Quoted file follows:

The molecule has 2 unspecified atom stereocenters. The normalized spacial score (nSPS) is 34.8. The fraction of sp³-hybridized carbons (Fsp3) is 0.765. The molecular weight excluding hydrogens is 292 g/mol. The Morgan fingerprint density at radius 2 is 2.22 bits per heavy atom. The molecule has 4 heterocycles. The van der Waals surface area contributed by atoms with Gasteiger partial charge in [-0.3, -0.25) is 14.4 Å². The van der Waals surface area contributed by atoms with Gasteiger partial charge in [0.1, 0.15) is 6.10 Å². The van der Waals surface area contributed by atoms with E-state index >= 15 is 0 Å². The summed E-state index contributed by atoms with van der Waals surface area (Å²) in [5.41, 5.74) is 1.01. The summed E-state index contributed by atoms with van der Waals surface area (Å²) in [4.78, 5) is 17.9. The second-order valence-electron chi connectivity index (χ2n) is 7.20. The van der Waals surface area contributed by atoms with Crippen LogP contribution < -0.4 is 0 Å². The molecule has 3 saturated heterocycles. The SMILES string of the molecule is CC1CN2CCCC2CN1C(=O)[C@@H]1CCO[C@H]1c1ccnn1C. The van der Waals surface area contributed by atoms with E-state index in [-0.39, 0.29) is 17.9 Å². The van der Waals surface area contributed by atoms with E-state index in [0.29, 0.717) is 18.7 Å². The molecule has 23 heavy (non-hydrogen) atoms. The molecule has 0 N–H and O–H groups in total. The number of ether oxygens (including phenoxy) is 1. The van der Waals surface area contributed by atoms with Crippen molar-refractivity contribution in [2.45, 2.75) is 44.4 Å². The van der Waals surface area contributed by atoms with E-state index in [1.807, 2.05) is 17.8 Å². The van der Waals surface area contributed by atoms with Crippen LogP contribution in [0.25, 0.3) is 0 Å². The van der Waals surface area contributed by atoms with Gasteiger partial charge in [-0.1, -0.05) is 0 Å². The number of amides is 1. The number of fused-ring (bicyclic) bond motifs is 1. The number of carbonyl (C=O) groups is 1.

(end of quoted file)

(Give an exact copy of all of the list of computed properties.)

The molecule has 2 unspecified atom stereocenters. The normalized spacial score (nSPS) is 34.8. The fraction of sp³-hybridized carbons (Fsp3) is 0.765. The molecular weight excluding hydrogens is 292 g/mol. The Morgan fingerprint density at radius 2 is 2.22 bits per heavy atom. The molecule has 4 heterocycles. The van der Waals surface area contributed by atoms with Gasteiger partial charge in [-0.3, -0.25) is 14.4 Å². The van der Waals surface area contributed by atoms with Gasteiger partial charge in [0.1, 0.15) is 6.10 Å². The van der Waals surface area contributed by atoms with E-state index >= 15 is 0 Å². The summed E-state index contributed by atoms with van der Waals surface area (Å²) in [5.41, 5.74) is 1.01. The summed E-state index contributed by atoms with van der Waals surface area (Å²) in [4.78, 5) is 17.9. The second-order valence-electron chi connectivity index (χ2n) is 7.20. The van der Waals surface area contributed by atoms with Crippen LogP contribution < -0.4 is 0 Å². The molecule has 3 saturated heterocycles. The SMILES string of the molecule is CC1CN2CCCC2CN1C(=O)[C@@H]1CCO[C@H]1c1ccnn1C. The van der Waals surface area contributed by atoms with E-state index in [-0.39, 0.29) is 17.9 Å². The van der Waals surface area contributed by atoms with E-state index in [0.29, 0.717) is 18.7 Å². The molecule has 23 heavy (non-hydrogen) atoms. The molecule has 0 N–H and O–H groups in total. The number of ether oxygens (including phenoxy) is 1. The van der Waals surface area contributed by atoms with Crippen molar-refractivity contribution in [2.45, 2.75) is 44.4 Å². The van der Waals surface area contributed by atoms with E-state index in [1.807, 2.05) is 17.8 Å². The van der Waals surface area contributed by atoms with Crippen LogP contribution in [0.25, 0.3) is 0 Å². The van der Waals surface area contributed by atoms with Gasteiger partial charge in [-0.1, -0.05) is 0 Å². The number of amides is 1. The number of fused-ring (bicyclic) bond motifs is 1. The number of carbonyl (C=O) groups is 1.